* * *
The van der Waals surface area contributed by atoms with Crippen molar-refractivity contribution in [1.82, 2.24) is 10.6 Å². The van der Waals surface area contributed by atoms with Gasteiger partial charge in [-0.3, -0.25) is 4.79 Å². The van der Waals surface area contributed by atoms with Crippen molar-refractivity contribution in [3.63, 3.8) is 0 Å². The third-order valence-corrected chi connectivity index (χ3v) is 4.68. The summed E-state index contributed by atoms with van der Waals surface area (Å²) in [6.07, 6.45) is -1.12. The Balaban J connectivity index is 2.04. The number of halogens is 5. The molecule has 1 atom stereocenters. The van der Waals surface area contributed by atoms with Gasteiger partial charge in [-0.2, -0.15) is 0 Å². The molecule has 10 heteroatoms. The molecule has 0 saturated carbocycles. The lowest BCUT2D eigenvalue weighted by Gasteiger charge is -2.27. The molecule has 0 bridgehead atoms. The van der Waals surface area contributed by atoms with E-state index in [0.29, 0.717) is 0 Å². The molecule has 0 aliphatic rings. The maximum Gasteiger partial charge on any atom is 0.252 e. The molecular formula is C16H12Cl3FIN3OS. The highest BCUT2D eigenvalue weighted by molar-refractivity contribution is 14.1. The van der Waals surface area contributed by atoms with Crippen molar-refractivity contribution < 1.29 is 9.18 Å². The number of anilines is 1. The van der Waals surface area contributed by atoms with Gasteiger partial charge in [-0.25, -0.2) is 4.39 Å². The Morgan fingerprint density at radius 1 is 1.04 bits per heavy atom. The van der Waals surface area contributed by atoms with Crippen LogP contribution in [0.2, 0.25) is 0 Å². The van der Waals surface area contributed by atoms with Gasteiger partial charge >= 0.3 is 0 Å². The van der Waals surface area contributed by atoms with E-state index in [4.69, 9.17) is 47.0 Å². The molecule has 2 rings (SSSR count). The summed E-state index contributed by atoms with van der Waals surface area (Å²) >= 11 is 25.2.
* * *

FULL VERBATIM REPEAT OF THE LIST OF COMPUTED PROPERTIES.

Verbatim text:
The van der Waals surface area contributed by atoms with Crippen molar-refractivity contribution in [1.82, 2.24) is 10.6 Å². The van der Waals surface area contributed by atoms with Gasteiger partial charge in [-0.3, -0.25) is 4.79 Å². The van der Waals surface area contributed by atoms with Crippen molar-refractivity contribution in [3.63, 3.8) is 0 Å². The third-order valence-corrected chi connectivity index (χ3v) is 4.68. The summed E-state index contributed by atoms with van der Waals surface area (Å²) in [6.07, 6.45) is -1.12. The Balaban J connectivity index is 2.04. The number of halogens is 5. The molecule has 1 atom stereocenters. The van der Waals surface area contributed by atoms with Gasteiger partial charge in [-0.2, -0.15) is 0 Å². The molecule has 10 heteroatoms. The molecule has 0 saturated carbocycles. The lowest BCUT2D eigenvalue weighted by Gasteiger charge is -2.27. The molecule has 0 bridgehead atoms. The van der Waals surface area contributed by atoms with E-state index in [0.29, 0.717) is 0 Å². The molecule has 0 aliphatic rings. The maximum Gasteiger partial charge on any atom is 0.252 e. The molecular formula is C16H12Cl3FIN3OS. The highest BCUT2D eigenvalue weighted by molar-refractivity contribution is 14.1. The van der Waals surface area contributed by atoms with Crippen molar-refractivity contribution < 1.29 is 9.18 Å². The number of anilines is 1. The van der Waals surface area contributed by atoms with Gasteiger partial charge in [-0.25, -0.2) is 4.39 Å². The Morgan fingerprint density at radius 1 is 1.04 bits per heavy atom. The van der Waals surface area contributed by atoms with Crippen LogP contribution in [0.2, 0.25) is 0 Å². The van der Waals surface area contributed by atoms with Gasteiger partial charge >= 0.3 is 0 Å². The van der Waals surface area contributed by atoms with E-state index in [4.69, 9.17) is 47.0 Å². The molecule has 2 rings (SSSR count). The summed E-state index contributed by atoms with van der Waals surface area (Å²) >= 11 is 25.2.